As supercomputing makes its way through the petascale era, the future of the technology has never seemed so uncertain. HPC veteran Thomas Sterling, Professor of Informatics & Computing at Indiana University, envisions some of the most critical developments in high performance computing, explaining why the transition to exascale is going to be very different than the ones in the past and how the United States is losing its leadership in HPC innovation.
Here are some of Dr. Sterling’s comments about the future of HPC.
“As I have asserted in the past, a new execution model as an embodiment of a paradigm shift will drive this transition from old systems to new. We have done this before in the case of scalar to vector and SIMD, and again from these to message passing, MPPs, and clusters. We are now simply — or not so simply — facing another phase shift in HPC system programming, structure, and operation.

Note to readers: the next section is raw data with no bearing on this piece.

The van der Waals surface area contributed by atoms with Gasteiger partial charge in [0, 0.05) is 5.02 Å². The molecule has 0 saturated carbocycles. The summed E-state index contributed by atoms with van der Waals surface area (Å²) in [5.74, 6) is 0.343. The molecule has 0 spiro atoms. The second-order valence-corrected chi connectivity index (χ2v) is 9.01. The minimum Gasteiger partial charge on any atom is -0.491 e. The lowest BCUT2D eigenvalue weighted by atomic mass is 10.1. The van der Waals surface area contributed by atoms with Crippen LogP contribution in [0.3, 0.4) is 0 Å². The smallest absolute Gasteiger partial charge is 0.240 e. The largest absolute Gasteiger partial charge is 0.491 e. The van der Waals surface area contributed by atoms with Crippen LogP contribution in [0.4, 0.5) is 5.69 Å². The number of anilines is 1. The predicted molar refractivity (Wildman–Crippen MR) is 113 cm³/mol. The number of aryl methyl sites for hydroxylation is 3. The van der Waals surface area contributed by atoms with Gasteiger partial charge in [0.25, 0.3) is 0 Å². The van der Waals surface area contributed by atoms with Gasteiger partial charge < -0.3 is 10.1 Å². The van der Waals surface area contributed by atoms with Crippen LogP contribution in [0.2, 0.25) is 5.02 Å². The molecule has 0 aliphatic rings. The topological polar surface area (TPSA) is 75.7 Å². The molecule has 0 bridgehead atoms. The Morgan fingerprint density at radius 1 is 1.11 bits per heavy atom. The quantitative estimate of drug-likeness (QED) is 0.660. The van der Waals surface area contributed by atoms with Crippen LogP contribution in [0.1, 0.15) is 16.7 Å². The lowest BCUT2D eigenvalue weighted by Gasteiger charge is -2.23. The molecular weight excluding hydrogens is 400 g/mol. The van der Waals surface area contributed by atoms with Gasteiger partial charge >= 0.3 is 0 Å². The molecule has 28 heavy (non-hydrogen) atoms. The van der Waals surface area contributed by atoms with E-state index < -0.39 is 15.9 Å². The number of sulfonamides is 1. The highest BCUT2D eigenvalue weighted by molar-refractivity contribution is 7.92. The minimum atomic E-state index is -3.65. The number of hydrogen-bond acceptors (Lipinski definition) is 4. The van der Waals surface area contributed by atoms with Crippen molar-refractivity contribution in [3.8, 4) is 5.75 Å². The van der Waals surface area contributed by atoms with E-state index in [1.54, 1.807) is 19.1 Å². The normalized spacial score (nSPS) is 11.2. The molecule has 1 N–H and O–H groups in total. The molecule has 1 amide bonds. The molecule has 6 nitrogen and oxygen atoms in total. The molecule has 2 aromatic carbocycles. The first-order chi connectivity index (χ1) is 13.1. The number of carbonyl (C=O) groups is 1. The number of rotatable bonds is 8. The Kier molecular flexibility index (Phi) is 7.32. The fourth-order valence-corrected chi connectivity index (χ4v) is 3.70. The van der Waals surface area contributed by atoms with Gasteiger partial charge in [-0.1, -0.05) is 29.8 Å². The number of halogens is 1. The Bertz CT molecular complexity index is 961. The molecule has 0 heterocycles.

Exascale is also different because unlike previous milestones, it is unlikely that we will face yet another one in the future. These words may be thrown back in my face, but I think we will never reach zettaflops, at least not by doing discrete floating point operations. We are reaching the anvil of the technology S-curve and will be approaching an asymptote of single program performance due to a combination of factors including atomic granularity at nanoscale.
Of course I anticipate something else will be devised that is beyond my imagination, perhaps something akin to quantum computing, metaphoric computing, or biological computing. But whatever it is, it won’t be what we’ve been doing for the last seven decades. That is another unique aspect of the exascale milestone and activity. For a number, I’m guessing about 64 exaflops to be the limit, depending on the amount of pain we are prepared to tolerate.”